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The 2001 epidemic of foot-and-mouth disease in the United Kingdom: epidemiological and meteorological case studies
  1. J. Gloster1,
  2. H. J. Champion, BSc, MPhil1,
  3. L. M. Mansley, BVMS, MVM, MRCVS2,
  4. P. Romero, BVM, MRCVS3,
  5. T. Brough, BVM&S, MRCVS4 and
  6. A. Ramirez, MPH, MRCVS5
  1. 1Met Office, FitzRoy Road, Exeter, Devon EX1 3PB
  2. 2Scottish Executive, Environment and Rural Affairs Department, Animal Health DivisionalOffice, Strathearn House, Broxden Business Park, Lamberkine Drive, Perth PH1 1RX
  3. 3Department of Population Medicine, Ontario Veterinary College, University of Guelph, Guelph, Ontario, N1G 2W1, Canada
  4. 4Department for Environment, Food and Rural Affairs, Animal Health Divisional Office, Hadrian House, Wavell Drive, Carlisle CA1 2TB
  5. 5Department for Environment, Food and Rural Affairs, Animal Health Area Office, Government Buildings, Kenton Bar, Newcastle Upon Tyne NE20 9TB


The possibility of the airborne spread of foot-and-mouth disease during the 2001 epidemic in the UK has been investigated in three epidemiological case studies. On the basis of evidence from field investigations, and a simple meteorological analysis, it is concluded that the spread of disease was consistent with the airborne transport of virus. The distances ranged from less than 1 km to 16 km; six of the farms were over 6 km from the source and involved the passage of virus over the sea combined with meteorological conditions which strongly favoured airborne disease transmission. The results of detailed atmospheric modelling demonstrated that airborne virus could have challenged livestock on all the farms studied. However, with one exception the 24-hour average daily concentrations of the virus were significantly below the experimentally estimated threshold for infection. A detailed model intercomparison established that, under stable atmospheric conditions, peak concentrations of virus up to two orders of magnitude higher might have been experienced for short periods, owing to fluctuations within the plume of virus, and model limitations. This finding would significantly reduce the apparent discrepancy between the experimentally estimated threshold for infection and the modelling results.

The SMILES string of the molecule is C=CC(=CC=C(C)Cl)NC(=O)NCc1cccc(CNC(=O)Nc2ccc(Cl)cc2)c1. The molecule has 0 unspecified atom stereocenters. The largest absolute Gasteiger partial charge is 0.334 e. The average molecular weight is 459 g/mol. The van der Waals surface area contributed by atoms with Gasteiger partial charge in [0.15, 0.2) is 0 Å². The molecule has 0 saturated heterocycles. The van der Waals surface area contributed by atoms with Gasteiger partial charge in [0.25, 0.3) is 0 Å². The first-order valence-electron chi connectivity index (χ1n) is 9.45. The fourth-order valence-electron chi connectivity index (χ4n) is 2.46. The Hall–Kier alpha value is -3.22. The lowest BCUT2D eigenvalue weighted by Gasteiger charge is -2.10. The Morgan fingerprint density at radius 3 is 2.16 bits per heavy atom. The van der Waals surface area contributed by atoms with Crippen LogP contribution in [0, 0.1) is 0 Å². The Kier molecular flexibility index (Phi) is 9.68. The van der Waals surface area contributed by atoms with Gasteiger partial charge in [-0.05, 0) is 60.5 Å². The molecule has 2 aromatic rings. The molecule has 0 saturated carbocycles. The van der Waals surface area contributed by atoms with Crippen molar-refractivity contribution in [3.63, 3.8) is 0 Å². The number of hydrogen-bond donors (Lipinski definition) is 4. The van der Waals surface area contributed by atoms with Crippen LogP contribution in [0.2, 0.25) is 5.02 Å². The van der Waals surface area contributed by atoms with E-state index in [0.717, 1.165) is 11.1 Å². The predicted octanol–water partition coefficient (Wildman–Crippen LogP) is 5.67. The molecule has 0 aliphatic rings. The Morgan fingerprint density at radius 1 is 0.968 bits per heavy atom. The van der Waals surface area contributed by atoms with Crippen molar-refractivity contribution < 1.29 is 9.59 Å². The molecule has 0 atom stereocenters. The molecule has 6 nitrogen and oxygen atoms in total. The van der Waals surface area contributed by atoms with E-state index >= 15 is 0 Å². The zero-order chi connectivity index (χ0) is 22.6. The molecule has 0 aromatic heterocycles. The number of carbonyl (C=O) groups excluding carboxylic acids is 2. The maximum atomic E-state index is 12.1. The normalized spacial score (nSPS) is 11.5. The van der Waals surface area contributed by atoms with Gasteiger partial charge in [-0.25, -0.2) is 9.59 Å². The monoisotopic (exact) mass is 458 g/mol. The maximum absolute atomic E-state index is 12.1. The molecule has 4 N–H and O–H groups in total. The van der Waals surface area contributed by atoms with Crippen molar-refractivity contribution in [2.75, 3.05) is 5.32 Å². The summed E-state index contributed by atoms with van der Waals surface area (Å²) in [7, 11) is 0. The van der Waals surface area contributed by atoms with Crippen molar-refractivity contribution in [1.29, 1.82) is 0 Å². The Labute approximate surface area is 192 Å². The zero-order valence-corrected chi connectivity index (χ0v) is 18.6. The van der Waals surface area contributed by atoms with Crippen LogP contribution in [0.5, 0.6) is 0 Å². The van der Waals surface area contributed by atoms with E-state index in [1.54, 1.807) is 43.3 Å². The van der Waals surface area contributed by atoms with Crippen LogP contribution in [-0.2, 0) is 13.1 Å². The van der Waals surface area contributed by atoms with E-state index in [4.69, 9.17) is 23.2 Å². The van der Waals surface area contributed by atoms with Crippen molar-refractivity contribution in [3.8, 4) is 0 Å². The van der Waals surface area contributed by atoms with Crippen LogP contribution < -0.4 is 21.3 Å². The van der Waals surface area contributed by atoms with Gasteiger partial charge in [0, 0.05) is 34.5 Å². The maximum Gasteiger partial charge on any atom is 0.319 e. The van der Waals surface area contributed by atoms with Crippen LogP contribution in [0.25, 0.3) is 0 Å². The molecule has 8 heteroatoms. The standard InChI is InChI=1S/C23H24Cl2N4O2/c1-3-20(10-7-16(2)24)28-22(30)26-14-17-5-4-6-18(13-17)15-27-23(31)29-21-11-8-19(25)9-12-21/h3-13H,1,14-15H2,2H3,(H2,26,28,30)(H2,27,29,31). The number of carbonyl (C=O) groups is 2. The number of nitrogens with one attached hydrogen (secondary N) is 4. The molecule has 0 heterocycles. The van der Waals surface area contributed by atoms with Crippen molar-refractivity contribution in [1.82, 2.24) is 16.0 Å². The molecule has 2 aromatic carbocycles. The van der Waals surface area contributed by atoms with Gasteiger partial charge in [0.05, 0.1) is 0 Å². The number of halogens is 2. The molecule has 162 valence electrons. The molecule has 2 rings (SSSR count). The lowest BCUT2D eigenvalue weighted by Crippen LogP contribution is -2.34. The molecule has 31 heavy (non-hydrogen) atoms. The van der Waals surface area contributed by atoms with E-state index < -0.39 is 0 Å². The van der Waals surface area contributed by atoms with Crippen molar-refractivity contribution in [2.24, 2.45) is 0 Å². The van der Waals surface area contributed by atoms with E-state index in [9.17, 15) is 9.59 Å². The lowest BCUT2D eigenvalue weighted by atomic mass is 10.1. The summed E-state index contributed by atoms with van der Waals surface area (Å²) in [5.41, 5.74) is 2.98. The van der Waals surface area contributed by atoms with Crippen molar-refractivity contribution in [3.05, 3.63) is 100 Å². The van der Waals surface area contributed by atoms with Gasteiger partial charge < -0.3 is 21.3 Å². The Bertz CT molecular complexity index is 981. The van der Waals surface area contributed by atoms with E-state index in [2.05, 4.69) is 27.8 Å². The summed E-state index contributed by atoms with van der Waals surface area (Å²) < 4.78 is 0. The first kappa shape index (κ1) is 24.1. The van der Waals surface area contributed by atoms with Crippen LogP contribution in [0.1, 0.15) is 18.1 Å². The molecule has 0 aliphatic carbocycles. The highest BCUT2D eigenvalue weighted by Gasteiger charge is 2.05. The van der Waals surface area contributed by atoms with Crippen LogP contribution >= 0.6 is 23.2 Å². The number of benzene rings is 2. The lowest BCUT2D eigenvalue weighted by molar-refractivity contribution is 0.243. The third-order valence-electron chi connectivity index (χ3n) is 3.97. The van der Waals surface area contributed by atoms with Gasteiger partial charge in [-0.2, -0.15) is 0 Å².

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  • Mr Gloster’s present address is Institute for Animal Health, Pirbright Laboratory, Ash Road, Pirbright, Woking, Surrey GU21 0NF

  • Ms Ramirez’s present address is Ecology and Epidemiology Group, Biological Sciences, University of Warwick, Coventry CV4 7AL

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